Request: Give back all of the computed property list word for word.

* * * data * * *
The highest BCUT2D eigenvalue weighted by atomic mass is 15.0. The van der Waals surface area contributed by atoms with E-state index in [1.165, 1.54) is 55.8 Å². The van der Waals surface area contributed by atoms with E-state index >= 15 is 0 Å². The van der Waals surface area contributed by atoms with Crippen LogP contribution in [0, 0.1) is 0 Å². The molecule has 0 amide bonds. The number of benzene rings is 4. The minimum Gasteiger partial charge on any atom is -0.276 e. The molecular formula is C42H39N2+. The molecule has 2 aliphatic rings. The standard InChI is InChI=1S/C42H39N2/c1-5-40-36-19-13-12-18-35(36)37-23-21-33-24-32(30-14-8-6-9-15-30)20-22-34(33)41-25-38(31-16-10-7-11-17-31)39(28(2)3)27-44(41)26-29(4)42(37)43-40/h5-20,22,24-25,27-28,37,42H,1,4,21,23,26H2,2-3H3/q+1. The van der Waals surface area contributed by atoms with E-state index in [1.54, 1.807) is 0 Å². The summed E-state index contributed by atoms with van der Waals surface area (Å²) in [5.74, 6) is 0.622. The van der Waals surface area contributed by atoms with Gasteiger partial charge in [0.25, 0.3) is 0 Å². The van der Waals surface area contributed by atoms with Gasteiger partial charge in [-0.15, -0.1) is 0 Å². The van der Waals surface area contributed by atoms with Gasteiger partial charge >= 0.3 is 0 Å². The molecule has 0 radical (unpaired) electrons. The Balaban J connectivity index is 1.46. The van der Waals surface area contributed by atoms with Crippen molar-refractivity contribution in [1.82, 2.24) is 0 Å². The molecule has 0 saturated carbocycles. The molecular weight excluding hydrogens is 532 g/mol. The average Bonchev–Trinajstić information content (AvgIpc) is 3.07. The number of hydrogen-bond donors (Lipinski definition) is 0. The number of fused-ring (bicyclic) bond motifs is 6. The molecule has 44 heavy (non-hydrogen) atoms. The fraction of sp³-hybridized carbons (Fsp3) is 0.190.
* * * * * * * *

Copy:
The highest BCUT2D eigenvalue weighted by atomic mass is 15.0. The van der Waals surface area contributed by atoms with E-state index in [1.165, 1.54) is 55.8 Å². The van der Waals surface area contributed by atoms with E-state index >= 15 is 0 Å². The van der Waals surface area contributed by atoms with Crippen LogP contribution in [0, 0.1) is 0 Å². The molecule has 0 amide bonds. The number of benzene rings is 4. The minimum Gasteiger partial charge on any atom is -0.276 e. The molecular formula is C42H39N2+. The molecule has 2 aliphatic rings. The standard InChI is InChI=1S/C42H39N2/c1-5-40-36-19-13-12-18-35(36)37-23-21-33-24-32(30-14-8-6-9-15-30)20-22-34(33)41-25-38(31-16-10-7-11-17-31)39(28(2)3)27-44(41)26-29(4)42(37)43-40/h5-20,22,24-25,27-28,37,42H,1,4,21,23,26H2,2-3H3/q+1. The van der Waals surface area contributed by atoms with E-state index in [1.54, 1.807) is 0 Å². The summed E-state index contributed by atoms with van der Waals surface area (Å²) in [5.74, 6) is 0.622. The van der Waals surface area contributed by atoms with Gasteiger partial charge in [0.25, 0.3) is 0 Å². The van der Waals surface area contributed by atoms with Gasteiger partial charge in [-0.15, -0.1) is 0 Å². The van der Waals surface area contributed by atoms with Gasteiger partial charge >= 0.3 is 0 Å². The molecule has 0 radical (unpaired) electrons. The Balaban J connectivity index is 1.46. The van der Waals surface area contributed by atoms with Crippen molar-refractivity contribution in [1.82, 2.24) is 0 Å². The molecule has 0 saturated carbocycles. The molecular weight excluding hydrogens is 532 g/mol. The average Bonchev–Trinajstić information content (AvgIpc) is 3.07. The number of hydrogen-bond donors (Lipinski definition) is 0. The number of fused-ring (bicyclic) bond motifs is 6. The molecule has 44 heavy (non-hydrogen) atoms. The fraction of sp³-hybridized carbons (Fsp3) is 0.190.